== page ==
Eagle’s Song, the seventh book and conclusion to Rosanne Bittner’s Western historical romance epic “Savage Destiny” series, is another stellar example of the author’s unparalleled storytelling abilities.
This post may contain affiliate links. As an Amazon Associate, Sweet Savage Flame earns a small percentage from qualifying purchases.Eagle's Song by Rosanne Bittner
Imprint or Line: Zebra Historical Romance
Book Series: Savage Destiny #7
Published by: Kensington
Genres: Historical Romance
Format: eBook, Paperback
Reviewed by: Blue Falcon
This review is of Eagle’s Song, the seventh and final book in the gripping “Savage Destiny” series by Rosanne Bittner.
As Eagle’s Song begins, Abigail Trent Monroe, the Monroe matriarch, is planning a reunion for all of her family members—children, grandchildren, and various family branches—to the ranch her family owns in Colorado.
While this is a happy occasion in many ways—it even includes the return of Abbie’s estranged son Jeremy—it’s also the beginning of more trouble for the family.
Two of Abbie’s grandsons, Hawk and Zeke, are falling in love with white women.
Hawk is in love with Arianne Wilder Her brother is an agent on the reservation his family lives on.
Zeke is in love with Georgeanne Temple. Georgeanne’s father, Carson Temple, is a hateful, bigoted man who wants the ranch Abbie owns. Furthermore, he wants to keep his daughter from any involvement with the multiracial Zeke.
More trouble soon follows. One of Abbie’s sons, Wolf’s Blood, loses his wife, Jennifer, in a shooting. He later kills the men who killed her and goes into hiding.
Temple brutally assaults Zeke for daring to see Georgeanne. Nevertheless, the lovers will later get married and have children together.
As the years advance, love and loss, triumph and tragedy occur for the Monroes and their descendants, but through it all, love remains.
As usual, Mrs. Bittner’s writing style is emotional and deep, touching every emotion on the wheel.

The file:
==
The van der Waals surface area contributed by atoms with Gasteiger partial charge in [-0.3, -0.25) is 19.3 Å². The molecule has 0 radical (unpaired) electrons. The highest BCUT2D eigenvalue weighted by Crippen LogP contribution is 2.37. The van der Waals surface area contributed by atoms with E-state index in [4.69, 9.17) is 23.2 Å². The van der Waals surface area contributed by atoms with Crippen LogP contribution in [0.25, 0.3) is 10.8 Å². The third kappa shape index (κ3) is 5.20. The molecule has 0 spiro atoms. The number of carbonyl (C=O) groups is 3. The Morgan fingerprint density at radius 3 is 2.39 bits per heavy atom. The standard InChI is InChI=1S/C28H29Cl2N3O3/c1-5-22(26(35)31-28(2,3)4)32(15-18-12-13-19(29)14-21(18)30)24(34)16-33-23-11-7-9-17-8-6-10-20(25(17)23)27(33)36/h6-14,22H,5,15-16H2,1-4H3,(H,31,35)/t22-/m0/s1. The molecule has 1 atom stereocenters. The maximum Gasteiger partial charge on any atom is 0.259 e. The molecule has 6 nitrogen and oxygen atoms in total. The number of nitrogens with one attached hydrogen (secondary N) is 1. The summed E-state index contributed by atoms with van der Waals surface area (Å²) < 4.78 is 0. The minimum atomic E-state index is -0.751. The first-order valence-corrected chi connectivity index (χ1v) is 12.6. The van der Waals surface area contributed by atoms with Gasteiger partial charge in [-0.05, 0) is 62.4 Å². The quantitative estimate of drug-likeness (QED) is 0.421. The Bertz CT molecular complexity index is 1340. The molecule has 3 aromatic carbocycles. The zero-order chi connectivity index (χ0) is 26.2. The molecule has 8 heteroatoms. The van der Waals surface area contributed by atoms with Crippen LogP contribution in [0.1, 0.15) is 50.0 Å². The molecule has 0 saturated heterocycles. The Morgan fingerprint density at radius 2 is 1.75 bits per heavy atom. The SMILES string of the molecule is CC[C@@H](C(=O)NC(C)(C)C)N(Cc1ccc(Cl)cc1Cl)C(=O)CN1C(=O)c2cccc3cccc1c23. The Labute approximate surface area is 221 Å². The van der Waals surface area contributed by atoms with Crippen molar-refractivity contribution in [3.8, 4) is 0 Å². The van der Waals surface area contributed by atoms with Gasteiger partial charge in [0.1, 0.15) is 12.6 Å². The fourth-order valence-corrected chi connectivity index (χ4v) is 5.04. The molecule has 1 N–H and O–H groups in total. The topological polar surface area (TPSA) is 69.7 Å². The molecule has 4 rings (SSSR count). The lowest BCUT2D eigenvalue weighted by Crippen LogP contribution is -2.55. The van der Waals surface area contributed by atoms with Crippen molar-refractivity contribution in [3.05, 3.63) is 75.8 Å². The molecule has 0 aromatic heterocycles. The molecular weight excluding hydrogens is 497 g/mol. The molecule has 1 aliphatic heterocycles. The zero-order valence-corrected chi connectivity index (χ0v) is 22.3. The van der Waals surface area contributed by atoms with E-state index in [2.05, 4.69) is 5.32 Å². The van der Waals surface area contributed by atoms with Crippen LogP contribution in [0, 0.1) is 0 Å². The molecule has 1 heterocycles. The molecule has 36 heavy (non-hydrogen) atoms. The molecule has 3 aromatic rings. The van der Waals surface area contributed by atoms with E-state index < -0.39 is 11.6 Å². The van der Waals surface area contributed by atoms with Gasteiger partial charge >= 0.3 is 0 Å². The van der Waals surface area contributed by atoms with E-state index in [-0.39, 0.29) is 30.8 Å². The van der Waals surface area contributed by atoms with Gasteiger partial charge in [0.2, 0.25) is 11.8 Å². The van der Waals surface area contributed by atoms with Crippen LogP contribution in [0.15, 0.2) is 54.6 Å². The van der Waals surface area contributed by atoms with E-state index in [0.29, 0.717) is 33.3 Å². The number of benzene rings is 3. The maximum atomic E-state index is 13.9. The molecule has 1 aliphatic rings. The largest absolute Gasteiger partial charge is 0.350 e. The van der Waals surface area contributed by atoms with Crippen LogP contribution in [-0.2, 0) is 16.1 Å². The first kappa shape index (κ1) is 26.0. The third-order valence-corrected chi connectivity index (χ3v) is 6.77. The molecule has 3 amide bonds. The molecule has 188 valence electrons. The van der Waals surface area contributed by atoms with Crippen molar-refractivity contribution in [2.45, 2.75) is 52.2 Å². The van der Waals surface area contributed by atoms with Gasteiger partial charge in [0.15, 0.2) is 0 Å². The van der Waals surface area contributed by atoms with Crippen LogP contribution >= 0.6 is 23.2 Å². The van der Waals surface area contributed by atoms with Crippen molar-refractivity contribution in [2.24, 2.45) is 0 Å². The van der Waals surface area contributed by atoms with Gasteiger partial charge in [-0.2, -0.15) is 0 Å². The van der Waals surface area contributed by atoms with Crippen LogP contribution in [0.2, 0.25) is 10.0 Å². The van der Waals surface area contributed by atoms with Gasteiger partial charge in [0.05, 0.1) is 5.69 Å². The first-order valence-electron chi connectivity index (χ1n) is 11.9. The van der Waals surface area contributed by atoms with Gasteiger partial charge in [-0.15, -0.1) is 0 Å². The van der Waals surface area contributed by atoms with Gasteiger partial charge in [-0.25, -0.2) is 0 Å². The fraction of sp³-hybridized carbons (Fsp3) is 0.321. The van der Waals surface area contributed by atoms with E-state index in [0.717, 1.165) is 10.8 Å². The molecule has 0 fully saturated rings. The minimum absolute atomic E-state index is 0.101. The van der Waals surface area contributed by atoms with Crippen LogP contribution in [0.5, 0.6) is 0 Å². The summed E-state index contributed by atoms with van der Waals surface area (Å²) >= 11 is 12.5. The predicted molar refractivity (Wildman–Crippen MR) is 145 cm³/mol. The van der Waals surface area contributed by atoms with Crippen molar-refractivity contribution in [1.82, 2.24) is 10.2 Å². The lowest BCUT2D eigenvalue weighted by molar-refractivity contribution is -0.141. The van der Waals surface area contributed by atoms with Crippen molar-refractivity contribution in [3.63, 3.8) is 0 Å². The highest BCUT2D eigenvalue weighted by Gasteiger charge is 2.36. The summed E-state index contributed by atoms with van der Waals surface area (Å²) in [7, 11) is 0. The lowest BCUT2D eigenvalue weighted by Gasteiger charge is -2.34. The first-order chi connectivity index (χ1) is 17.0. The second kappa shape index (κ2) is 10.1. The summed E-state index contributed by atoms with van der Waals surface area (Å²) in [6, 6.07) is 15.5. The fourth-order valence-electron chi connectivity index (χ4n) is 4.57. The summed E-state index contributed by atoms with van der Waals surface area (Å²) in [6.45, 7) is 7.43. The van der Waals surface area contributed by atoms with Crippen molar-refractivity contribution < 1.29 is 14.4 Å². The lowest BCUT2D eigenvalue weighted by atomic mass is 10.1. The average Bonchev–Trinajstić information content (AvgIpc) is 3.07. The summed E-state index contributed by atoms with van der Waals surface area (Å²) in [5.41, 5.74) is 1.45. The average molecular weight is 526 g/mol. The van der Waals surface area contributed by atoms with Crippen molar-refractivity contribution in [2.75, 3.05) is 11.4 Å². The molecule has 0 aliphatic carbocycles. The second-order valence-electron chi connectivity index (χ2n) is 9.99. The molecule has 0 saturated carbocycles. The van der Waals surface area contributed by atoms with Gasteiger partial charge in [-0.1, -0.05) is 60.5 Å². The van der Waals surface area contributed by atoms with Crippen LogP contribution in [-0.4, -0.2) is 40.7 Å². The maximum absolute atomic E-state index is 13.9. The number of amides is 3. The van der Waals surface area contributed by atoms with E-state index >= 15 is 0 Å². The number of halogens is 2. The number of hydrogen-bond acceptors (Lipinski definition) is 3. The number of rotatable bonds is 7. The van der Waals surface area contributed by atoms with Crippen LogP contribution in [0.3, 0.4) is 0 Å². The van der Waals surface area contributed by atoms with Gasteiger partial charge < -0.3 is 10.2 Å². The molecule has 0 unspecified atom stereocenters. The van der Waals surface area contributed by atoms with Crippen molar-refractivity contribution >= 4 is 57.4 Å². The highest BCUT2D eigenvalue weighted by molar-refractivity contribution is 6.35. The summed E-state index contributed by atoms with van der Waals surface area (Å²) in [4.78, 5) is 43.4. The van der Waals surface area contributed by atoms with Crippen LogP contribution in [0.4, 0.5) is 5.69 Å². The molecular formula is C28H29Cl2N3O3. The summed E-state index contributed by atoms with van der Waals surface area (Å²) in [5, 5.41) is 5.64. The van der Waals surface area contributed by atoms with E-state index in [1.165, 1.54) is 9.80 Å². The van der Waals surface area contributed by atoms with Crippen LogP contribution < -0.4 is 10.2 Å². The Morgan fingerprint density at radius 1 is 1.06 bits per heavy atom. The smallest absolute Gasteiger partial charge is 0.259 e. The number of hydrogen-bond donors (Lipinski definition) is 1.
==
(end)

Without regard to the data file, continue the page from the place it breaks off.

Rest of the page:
I have never read an author who makes me feel—both good and bad—the way Mrs. Bittner does.
Mrs. Bittner’s writing makes me think and feel. it broadens my horizons and takes me places I never go in any other books I read.
The only downside for me is this is the end of the series. I would have dearly loved for Mrs. Bittner to carry the “Savage Destiny” series all the way through history to the present day.
Mrs. Bittner is not known to me for her love scenes. They are fairly standard and only mildly exciting, focusing more on the emotions of the act than the esoterics.
It’s a warm forecast for Eagle’s Song.
Eagle’s Song is less violent than Mrs. Bittner’s previous books in the “Savage Destiny” series, but there are still assault, battery, and murder scenes here. The violence is not graphic.
Bottom Line on The Book
Rosanne Bittner has done it again. It is not hyperbole to say that Eagle’s Song is one of my all-time favorite books I’ve read.
|Rating Report Card|
Warriors and dreamers, pathfinders and rebels, the Monroes are a family divided between their Indian heritage and their white blood. At their head is the indomitable Abigail Trent Monroe, whose love for Cheyenne warrior Lone Eagle became a legend. Now, as the clan gathers for a long-awaited reunion on their sprawling Colorado ranch, old hatreds and new passions explode… In heartbreaking tragedy for eldest son, Wolf’s Blood; In a forbidden love affair between Abigail’s wild grandson Zeke and a rancher’s headstrong daughter; and in an agonizing choice Wolf’s Blood’s young son must make–a choice that could seal his father’s fate.Eagle’s Song by Rosanne Bittner